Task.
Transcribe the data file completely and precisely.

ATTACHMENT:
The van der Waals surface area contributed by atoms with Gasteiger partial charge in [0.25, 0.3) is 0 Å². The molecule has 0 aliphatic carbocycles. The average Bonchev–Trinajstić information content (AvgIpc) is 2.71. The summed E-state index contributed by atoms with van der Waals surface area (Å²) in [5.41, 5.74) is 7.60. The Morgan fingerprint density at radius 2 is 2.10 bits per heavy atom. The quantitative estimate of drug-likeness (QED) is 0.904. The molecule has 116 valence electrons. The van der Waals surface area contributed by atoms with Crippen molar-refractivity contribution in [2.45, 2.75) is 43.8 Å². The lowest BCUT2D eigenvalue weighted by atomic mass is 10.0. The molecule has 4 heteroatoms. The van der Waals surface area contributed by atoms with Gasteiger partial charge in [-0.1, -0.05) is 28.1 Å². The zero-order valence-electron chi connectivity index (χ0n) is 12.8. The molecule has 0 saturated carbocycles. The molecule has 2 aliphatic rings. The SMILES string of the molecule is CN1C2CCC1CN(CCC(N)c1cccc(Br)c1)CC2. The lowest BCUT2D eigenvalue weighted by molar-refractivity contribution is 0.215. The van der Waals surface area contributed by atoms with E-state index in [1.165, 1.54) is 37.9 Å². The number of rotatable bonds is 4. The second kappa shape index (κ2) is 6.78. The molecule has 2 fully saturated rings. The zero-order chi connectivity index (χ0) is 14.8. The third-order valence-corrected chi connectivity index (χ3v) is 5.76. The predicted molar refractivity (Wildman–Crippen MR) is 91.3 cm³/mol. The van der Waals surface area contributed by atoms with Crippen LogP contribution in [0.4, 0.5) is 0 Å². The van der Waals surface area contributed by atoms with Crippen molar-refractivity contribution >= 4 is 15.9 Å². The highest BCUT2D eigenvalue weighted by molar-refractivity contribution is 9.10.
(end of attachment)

The van der Waals surface area contributed by atoms with Gasteiger partial charge in [0.25, 0.3) is 0 Å². The molecule has 0 aliphatic carbocycles. The average Bonchev–Trinajstić information content (AvgIpc) is 2.71. The summed E-state index contributed by atoms with van der Waals surface area (Å²) in [5.41, 5.74) is 7.60. The Morgan fingerprint density at radius 2 is 2.10 bits per heavy atom. The quantitative estimate of drug-likeness (QED) is 0.904. The molecule has 116 valence electrons. The van der Waals surface area contributed by atoms with Crippen molar-refractivity contribution in [2.45, 2.75) is 43.8 Å². The lowest BCUT2D eigenvalue weighted by atomic mass is 10.0. The molecule has 4 heteroatoms. The van der Waals surface area contributed by atoms with Gasteiger partial charge in [-0.1, -0.05) is 28.1 Å². The zero-order valence-electron chi connectivity index (χ0n) is 12.8. The molecule has 0 saturated carbocycles. The molecule has 2 aliphatic rings. The SMILES string of the molecule is CN1C2CCC1CN(CCC(N)c1cccc(Br)c1)CC2. The lowest BCUT2D eigenvalue weighted by molar-refractivity contribution is 0.215. The van der Waals surface area contributed by atoms with E-state index in [1.165, 1.54) is 37.9 Å². The number of rotatable bonds is 4. The second kappa shape index (κ2) is 6.78. The molecule has 2 fully saturated rings. The zero-order chi connectivity index (χ0) is 14.8. The third-order valence-corrected chi connectivity index (χ3v) is 5.76. The predicted molar refractivity (Wildman–Crippen MR) is 91.3 cm³/mol. The van der Waals surface area contributed by atoms with Crippen LogP contribution in [0.4, 0.5) is 0 Å². The van der Waals surface area contributed by atoms with Crippen molar-refractivity contribution >= 4 is 15.9 Å². The highest BCUT2D eigenvalue weighted by molar-refractivity contribution is 9.10.